There are things we can do to limit our exposure, from choosing privacy forward phones, carefully considering which apps we load onto them, questioning why a particular app is asking to know my location or other personal information, and giving proper consideration to the permissions and settings we allow our apps and phones to have. But privacy protections will come only when federal and international legislation is enacted to limit what companies and governments can do with the data collect. Until then, we are all at risk
Today, it’s perfectly legal to collect and sell all this information. In the United States, as in most of the world, no federal law limits what has become a vast and lucrative trade in human tracking. Only internal company policies and the decency of individual employees prevent those with access to the data from, say, stalking an estranged spouse or selling the evening commute of an intelligence officer to a hostile foreign power.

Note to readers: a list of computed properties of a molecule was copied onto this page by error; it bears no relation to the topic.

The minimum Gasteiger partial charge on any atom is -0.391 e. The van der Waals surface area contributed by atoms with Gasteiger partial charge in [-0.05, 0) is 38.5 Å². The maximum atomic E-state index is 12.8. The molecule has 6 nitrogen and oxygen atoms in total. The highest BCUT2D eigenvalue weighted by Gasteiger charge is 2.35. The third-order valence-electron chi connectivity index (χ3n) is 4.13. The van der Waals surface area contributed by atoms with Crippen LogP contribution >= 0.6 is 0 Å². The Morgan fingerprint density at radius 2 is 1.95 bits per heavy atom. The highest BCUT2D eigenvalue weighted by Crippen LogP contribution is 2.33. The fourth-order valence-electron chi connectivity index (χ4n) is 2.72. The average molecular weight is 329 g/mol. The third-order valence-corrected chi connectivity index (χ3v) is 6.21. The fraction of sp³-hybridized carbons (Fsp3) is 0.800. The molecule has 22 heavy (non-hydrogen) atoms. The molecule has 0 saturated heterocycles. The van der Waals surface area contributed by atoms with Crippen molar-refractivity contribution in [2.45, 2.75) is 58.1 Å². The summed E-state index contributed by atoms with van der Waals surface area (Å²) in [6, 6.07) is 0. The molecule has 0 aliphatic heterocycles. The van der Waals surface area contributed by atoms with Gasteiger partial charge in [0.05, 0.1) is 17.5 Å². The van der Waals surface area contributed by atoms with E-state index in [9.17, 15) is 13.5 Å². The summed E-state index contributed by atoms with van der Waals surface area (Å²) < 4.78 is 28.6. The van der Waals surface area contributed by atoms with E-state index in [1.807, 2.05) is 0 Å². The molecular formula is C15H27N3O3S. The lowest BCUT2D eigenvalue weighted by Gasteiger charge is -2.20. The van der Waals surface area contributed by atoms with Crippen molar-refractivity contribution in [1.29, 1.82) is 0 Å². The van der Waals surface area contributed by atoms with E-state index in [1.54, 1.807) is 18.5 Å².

Companies say the data is shared only with vetted partners. As a society, we’re choosing simply to take their word for that, displaying a blithe faith in corporate beneficence that we don’t extend to far less intrusive yet more heavily regulated industries. Even if these companies are acting with the soundest moral code imaginable, there’s ultimately no foolproof way they can secure the data from falling into the hands of a foreign security service. Closer to home, on a smaller yet no less troubling scale, there are often few protections to stop an individual analyst with access to such data from tracking an ex-lover or a victim of abuse.
“D.N.A.,” he added, “is probably the only thing that’s harder to anonymize than precise geolocation information.”